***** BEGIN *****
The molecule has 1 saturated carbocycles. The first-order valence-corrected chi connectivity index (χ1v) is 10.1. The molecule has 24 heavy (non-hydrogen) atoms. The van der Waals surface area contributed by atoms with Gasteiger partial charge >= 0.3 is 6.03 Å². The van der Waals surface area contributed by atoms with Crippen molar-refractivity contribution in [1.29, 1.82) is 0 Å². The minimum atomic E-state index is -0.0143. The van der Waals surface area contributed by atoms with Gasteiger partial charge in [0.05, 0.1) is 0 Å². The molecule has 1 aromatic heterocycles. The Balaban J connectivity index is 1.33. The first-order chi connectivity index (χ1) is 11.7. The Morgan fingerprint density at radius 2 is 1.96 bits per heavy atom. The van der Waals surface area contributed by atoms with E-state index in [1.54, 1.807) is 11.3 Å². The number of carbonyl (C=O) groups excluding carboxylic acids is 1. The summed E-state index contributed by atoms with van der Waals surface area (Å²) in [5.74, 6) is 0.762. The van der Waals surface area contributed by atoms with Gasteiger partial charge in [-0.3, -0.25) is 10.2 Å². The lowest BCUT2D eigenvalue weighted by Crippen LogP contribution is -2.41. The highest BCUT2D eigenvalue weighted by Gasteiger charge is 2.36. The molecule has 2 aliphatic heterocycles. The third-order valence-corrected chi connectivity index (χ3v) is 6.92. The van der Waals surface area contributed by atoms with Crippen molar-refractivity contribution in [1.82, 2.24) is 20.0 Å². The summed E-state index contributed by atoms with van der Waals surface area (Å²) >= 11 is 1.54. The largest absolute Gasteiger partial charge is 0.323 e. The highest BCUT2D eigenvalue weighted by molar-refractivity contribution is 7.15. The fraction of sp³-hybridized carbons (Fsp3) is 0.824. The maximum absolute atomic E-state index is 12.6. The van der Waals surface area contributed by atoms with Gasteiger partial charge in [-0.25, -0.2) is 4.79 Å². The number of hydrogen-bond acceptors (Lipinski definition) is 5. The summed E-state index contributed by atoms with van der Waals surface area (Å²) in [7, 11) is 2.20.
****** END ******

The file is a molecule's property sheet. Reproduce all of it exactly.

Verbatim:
The molecule has 1 saturated carbocycles. The first-order valence-corrected chi connectivity index (χ1v) is 10.1. The molecule has 24 heavy (non-hydrogen) atoms. The van der Waals surface area contributed by atoms with Gasteiger partial charge >= 0.3 is 6.03 Å². The van der Waals surface area contributed by atoms with Crippen molar-refractivity contribution in [1.29, 1.82) is 0 Å². The minimum atomic E-state index is -0.0143. The van der Waals surface area contributed by atoms with Gasteiger partial charge in [0.05, 0.1) is 0 Å². The molecule has 1 aromatic heterocycles. The Balaban J connectivity index is 1.33. The first-order chi connectivity index (χ1) is 11.7. The Morgan fingerprint density at radius 2 is 1.96 bits per heavy atom. The van der Waals surface area contributed by atoms with E-state index in [1.54, 1.807) is 11.3 Å². The number of carbonyl (C=O) groups excluding carboxylic acids is 1. The summed E-state index contributed by atoms with van der Waals surface area (Å²) in [5.74, 6) is 0.762. The van der Waals surface area contributed by atoms with Gasteiger partial charge in [-0.3, -0.25) is 10.2 Å². The lowest BCUT2D eigenvalue weighted by Crippen LogP contribution is -2.41. The highest BCUT2D eigenvalue weighted by Gasteiger charge is 2.36. The molecule has 2 aliphatic heterocycles. The third-order valence-corrected chi connectivity index (χ3v) is 6.92. The van der Waals surface area contributed by atoms with Crippen molar-refractivity contribution in [1.82, 2.24) is 20.0 Å². The summed E-state index contributed by atoms with van der Waals surface area (Å²) >= 11 is 1.54. The largest absolute Gasteiger partial charge is 0.323 e. The highest BCUT2D eigenvalue weighted by molar-refractivity contribution is 7.15. The fraction of sp³-hybridized carbons (Fsp3) is 0.824. The maximum absolute atomic E-state index is 12.6. The van der Waals surface area contributed by atoms with Gasteiger partial charge in [-0.25, -0.2) is 4.79 Å². The number of hydrogen-bond acceptors (Lipinski definition) is 5. The summed E-state index contributed by atoms with van der Waals surface area (Å²) in [7, 11) is 2.20.